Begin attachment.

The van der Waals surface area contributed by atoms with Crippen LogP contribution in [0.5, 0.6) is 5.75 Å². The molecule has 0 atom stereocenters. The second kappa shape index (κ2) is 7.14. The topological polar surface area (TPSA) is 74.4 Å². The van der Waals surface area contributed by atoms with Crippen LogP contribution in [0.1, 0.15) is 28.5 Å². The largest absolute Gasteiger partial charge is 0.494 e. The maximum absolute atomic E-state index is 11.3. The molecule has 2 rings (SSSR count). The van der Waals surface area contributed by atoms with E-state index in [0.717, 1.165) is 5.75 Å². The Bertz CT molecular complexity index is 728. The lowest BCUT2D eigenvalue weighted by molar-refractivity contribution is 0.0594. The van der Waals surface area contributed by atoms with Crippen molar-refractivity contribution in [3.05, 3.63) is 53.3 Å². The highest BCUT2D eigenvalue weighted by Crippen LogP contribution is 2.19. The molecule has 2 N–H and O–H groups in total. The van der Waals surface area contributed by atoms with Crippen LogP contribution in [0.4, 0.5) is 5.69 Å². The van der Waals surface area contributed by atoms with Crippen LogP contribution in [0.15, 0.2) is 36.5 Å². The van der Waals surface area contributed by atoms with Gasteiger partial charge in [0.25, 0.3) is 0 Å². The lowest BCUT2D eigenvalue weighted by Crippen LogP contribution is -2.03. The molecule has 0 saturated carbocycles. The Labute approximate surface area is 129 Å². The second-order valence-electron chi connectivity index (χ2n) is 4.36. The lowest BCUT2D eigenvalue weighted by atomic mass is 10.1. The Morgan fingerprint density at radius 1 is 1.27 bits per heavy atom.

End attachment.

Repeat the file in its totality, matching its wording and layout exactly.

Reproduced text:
The van der Waals surface area contributed by atoms with Crippen LogP contribution in [0.5, 0.6) is 5.75 Å². The molecule has 0 atom stereocenters. The second kappa shape index (κ2) is 7.14. The topological polar surface area (TPSA) is 74.4 Å². The van der Waals surface area contributed by atoms with Crippen LogP contribution in [0.1, 0.15) is 28.5 Å². The largest absolute Gasteiger partial charge is 0.494 e. The maximum absolute atomic E-state index is 11.3. The molecule has 2 rings (SSSR count). The van der Waals surface area contributed by atoms with E-state index in [0.717, 1.165) is 5.75 Å². The Bertz CT molecular complexity index is 728. The lowest BCUT2D eigenvalue weighted by molar-refractivity contribution is 0.0594. The van der Waals surface area contributed by atoms with Crippen molar-refractivity contribution in [3.05, 3.63) is 53.3 Å². The highest BCUT2D eigenvalue weighted by Crippen LogP contribution is 2.19. The molecule has 2 N–H and O–H groups in total. The van der Waals surface area contributed by atoms with Crippen LogP contribution in [0.4, 0.5) is 5.69 Å². The van der Waals surface area contributed by atoms with Crippen LogP contribution in [0.15, 0.2) is 36.5 Å². The van der Waals surface area contributed by atoms with Gasteiger partial charge in [0.25, 0.3) is 0 Å². The lowest BCUT2D eigenvalue weighted by Crippen LogP contribution is -2.03. The molecule has 0 saturated carbocycles. The Labute approximate surface area is 129 Å². The second-order valence-electron chi connectivity index (χ2n) is 4.36. The lowest BCUT2D eigenvalue weighted by atomic mass is 10.1. The Morgan fingerprint density at radius 1 is 1.27 bits per heavy atom.